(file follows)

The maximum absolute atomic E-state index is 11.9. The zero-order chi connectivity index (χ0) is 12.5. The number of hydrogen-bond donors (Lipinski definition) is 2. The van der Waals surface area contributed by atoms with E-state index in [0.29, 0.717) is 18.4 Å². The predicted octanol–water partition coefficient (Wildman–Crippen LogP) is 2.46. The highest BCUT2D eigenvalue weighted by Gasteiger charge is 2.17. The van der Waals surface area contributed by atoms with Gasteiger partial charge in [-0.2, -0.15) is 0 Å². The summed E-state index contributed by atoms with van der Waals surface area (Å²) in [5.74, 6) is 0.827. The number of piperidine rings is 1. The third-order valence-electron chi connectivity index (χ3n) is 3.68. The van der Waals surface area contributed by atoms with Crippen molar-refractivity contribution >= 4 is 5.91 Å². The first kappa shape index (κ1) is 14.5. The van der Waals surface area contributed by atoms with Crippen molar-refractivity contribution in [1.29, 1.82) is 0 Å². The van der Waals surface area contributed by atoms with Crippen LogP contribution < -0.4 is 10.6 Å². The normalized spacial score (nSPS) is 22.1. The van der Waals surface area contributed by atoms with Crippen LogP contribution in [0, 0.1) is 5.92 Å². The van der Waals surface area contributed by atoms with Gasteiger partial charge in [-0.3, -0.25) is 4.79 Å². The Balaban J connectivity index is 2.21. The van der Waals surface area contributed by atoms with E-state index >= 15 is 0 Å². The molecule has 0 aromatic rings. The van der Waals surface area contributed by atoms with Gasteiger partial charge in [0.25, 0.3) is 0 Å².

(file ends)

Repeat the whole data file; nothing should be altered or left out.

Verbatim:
The maximum absolute atomic E-state index is 11.9. The zero-order chi connectivity index (χ0) is 12.5. The number of hydrogen-bond donors (Lipinski definition) is 2. The van der Waals surface area contributed by atoms with E-state index in [0.29, 0.717) is 18.4 Å². The predicted octanol–water partition coefficient (Wildman–Crippen LogP) is 2.46. The highest BCUT2D eigenvalue weighted by Gasteiger charge is 2.17. The van der Waals surface area contributed by atoms with Gasteiger partial charge in [-0.2, -0.15) is 0 Å². The summed E-state index contributed by atoms with van der Waals surface area (Å²) in [5.74, 6) is 0.827. The number of piperidine rings is 1. The third-order valence-electron chi connectivity index (χ3n) is 3.68. The van der Waals surface area contributed by atoms with Crippen molar-refractivity contribution >= 4 is 5.91 Å². The first kappa shape index (κ1) is 14.5. The van der Waals surface area contributed by atoms with Crippen molar-refractivity contribution in [1.29, 1.82) is 0 Å². The van der Waals surface area contributed by atoms with Crippen LogP contribution < -0.4 is 10.6 Å². The normalized spacial score (nSPS) is 22.1. The van der Waals surface area contributed by atoms with Crippen LogP contribution in [0, 0.1) is 5.92 Å². The van der Waals surface area contributed by atoms with Gasteiger partial charge in [-0.3, -0.25) is 4.79 Å². The Balaban J connectivity index is 2.21. The van der Waals surface area contributed by atoms with E-state index >= 15 is 0 Å². The molecule has 0 aromatic rings. The van der Waals surface area contributed by atoms with Gasteiger partial charge in [0.25, 0.3) is 0 Å².